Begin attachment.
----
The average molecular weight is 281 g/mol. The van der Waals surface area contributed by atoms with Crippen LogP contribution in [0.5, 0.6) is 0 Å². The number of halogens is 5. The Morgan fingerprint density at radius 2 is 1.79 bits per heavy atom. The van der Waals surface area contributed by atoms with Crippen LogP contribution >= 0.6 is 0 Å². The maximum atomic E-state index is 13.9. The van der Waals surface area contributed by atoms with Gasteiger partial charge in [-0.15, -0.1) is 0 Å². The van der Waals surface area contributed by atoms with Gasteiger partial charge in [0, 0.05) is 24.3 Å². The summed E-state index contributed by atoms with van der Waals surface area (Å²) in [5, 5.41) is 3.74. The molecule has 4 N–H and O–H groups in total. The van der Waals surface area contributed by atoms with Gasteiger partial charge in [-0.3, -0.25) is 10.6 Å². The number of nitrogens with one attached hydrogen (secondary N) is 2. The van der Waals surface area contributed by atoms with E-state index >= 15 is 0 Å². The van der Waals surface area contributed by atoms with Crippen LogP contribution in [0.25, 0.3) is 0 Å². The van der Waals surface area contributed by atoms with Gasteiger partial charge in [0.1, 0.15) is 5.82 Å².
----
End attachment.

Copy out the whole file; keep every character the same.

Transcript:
The average molecular weight is 281 g/mol. The van der Waals surface area contributed by atoms with Crippen LogP contribution in [0.5, 0.6) is 0 Å². The number of halogens is 5. The Morgan fingerprint density at radius 2 is 1.79 bits per heavy atom. The van der Waals surface area contributed by atoms with Crippen LogP contribution >= 0.6 is 0 Å². The maximum atomic E-state index is 13.9. The van der Waals surface area contributed by atoms with Gasteiger partial charge in [-0.15, -0.1) is 0 Å². The van der Waals surface area contributed by atoms with Gasteiger partial charge in [0, 0.05) is 24.3 Å². The summed E-state index contributed by atoms with van der Waals surface area (Å²) in [5, 5.41) is 3.74. The molecule has 4 N–H and O–H groups in total. The van der Waals surface area contributed by atoms with Gasteiger partial charge in [-0.3, -0.25) is 10.6 Å². The number of nitrogens with one attached hydrogen (secondary N) is 2. The van der Waals surface area contributed by atoms with E-state index >= 15 is 0 Å². The van der Waals surface area contributed by atoms with Crippen LogP contribution in [0.25, 0.3) is 0 Å². The van der Waals surface area contributed by atoms with Gasteiger partial charge in [0.1, 0.15) is 5.82 Å².